19 May, 2011

ULIP charges may be down but...

This is the perpetual question & dilemma we face as planners... Are combination plans like ULIPs better or is it better to treat investments and insurances separately? This question needs some examination. Charges in ULIPs have come down, since September 2010. Even then, the charges on premium allocation & policy administration alone ranges between 35-50%, on an average, for the first five years. Also, the surrender charges have come down drastically, though the surrendered amount would be available only after 5 policy years. There will be fund management charges of between 1- 1.35% pa and applicable mortality charges, every year. ULIPs being combination products, usually with a focus on a particular goal, would then be a good product, right?

The answer is not straight forward. For that we need to compare with ULIPs, an alternative product bouquet giving similar benefits. The alternative is a term insurance and investment combination. Term insurance premiums have come down dramatically, in the recent past. For a 35 year old male, premium for Rs.50 Lakhs would now come to in the region of Rs.8,000/-pa. This makes the proposition pretty attractive.

As far as investments are concerned, the field is wide open. One could invest in Equity, Mutual funds of any persuasion, PPF, FDs, other debt products, properties, commodities etc. The investment mix would be dictated by their goals and the appropriate investment choices, over time. This gives tremendous flexibility to the investor. This could also, result in confusion and decision paralysis.

From a pure cost point of view, assuming similar returns on the funds deployed in equity Mutual funds & ULIPs, some calculations indicate that the current ULIPs can match and better the returns from the term insurance & investment combination from 12 -15 year onwards. Mutual fund schemes have a longer performance history and have outperformed ULIP funds. It may be that ULIP funds are differently managed and take longer term calls, which is factual. The average returns of the Large cap equity mutual funds that have completed 10 years is 23% CAGR. Sensex has returned about 18%+ CAGR in 10 years. The index returns since 1979 too is incidentally about 18%+. Most ULIP funds do not have that kind of longterm track record too.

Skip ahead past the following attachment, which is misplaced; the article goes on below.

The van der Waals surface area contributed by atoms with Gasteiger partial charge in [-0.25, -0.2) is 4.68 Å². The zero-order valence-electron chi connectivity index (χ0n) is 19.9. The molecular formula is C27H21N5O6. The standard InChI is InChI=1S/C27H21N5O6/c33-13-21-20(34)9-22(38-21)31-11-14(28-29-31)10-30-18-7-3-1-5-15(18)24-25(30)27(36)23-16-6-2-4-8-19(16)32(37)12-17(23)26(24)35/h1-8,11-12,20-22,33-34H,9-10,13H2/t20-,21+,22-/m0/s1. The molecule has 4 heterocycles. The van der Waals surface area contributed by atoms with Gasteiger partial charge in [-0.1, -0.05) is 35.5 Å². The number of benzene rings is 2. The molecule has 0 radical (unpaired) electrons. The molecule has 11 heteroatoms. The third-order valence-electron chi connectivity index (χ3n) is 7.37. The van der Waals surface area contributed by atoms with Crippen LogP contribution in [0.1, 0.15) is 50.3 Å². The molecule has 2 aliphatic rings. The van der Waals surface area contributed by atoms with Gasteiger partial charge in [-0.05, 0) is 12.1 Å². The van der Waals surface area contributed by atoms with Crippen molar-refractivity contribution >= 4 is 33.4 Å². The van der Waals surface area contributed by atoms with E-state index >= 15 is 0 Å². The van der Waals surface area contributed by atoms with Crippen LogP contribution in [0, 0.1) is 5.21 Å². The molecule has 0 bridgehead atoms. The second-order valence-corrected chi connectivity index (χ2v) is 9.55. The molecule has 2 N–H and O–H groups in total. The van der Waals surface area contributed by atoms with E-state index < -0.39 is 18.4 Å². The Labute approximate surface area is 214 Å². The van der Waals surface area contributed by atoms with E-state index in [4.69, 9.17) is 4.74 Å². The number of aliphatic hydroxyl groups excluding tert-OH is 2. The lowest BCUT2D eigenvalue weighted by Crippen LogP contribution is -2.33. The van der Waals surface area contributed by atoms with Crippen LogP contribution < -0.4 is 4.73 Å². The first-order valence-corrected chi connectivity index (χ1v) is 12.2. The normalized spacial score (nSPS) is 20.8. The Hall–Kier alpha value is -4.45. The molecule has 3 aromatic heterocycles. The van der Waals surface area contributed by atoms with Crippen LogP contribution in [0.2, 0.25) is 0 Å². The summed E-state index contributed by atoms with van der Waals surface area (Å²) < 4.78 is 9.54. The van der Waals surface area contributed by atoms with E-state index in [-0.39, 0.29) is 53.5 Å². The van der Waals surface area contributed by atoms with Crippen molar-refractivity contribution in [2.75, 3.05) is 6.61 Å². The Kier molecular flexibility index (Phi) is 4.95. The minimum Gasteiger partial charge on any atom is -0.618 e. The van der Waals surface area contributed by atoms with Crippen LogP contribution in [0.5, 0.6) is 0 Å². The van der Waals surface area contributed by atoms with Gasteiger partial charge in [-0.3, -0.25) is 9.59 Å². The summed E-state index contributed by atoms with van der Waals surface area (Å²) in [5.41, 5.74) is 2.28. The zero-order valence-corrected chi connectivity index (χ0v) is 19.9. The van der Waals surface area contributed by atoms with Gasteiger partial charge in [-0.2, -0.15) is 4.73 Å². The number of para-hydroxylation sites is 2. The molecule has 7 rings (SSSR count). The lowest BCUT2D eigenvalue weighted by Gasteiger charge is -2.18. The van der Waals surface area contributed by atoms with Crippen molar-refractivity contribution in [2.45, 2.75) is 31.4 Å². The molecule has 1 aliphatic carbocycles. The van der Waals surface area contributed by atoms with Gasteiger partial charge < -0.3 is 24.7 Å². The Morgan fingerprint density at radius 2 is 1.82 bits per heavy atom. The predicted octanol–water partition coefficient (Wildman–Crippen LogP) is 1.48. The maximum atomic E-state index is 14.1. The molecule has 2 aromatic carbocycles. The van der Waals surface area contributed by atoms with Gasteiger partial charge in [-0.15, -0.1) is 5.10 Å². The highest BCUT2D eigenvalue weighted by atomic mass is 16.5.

There are other issues apart from performance. Some ULIP funds may perform well at some points. But since in ULIPs, you cannot simply change over from scheme A from one fund house to scheme B from another fund house ( like in Mutual Funds ), there is a huge problem if the funds underperform. The investor is then stuck. How can the investor know in advance which funds will perform well, over a 20 year period? Therein lies a major problem.

If however, ULIPs are compared with direct equity investments instead of Mutual Fund investments, the costs will be far less and ULIPs will not be able to match them at all in the foreseeable future.

Performance however is not the only argument for going for the term + investment combo. In ULIPs the investments go into a couple of funds, throughout the tenure. This results in a huge concentration risk. Should the funds invested in underperform, the investor would be adversely affected, in view of the huge exposure. ULIPs give some choice through their funds. The choices available outside like PPF, commodities, properties, direct equity ( where costs will be very low in a buy and hold situation ) etc. are outside the ULIPs purview. These choices ensure better diversification & lower costs, than in an ULIP. Investments are made for the longterm. However, if it needs to be surrendered or partially cashed out, many ULIPs have limitations. Taking out the surrendered amount is possible after 5 years only. Partial withdrawal also has limits in some ULIPs. Though in the normal course, this may not be necessary, life is never linear. Should the funds be required, an ULIP can impose unnecessary conditions and penalties at a time they require relief.

Investment in ULIPs may keep going to a couple of funds, irrespective of the situation, over a long period. This is not the best way to invest for the longterm. The funds have to be allocated appropriately over time, in appropriate instruments or have to be reviewed and reoriented. That would not be possible in ULIPs, unless they have asset allocation funds among them.

The charges once you get into, will not change. This looks positive. It is as much a negative. For instance, charges in ULIPs have come down in the last six months. However, if you have bought the product prior to that, the higher charges will apply throughout term. This limitation is not there in other investments. You could simply migrate to lower cost products. You could also redo your term insurance at a lower premium, in case it comes down.

Lastly, many people will find it difficult to commit the amount required for a goal, every month, right from the beginning due to commitments like a home/ car loan payments. However, later in life they could hugely increase it. ULIPs allow topups, but with limitations. Investments of course allow you the full latitude.
Now, it’s over to you. Decide whether it is ULIPs or simple term insurance & investments, that will work for you.

Article by Suresh Sadagopan ; Published in The Economic Times on 11/5/2011

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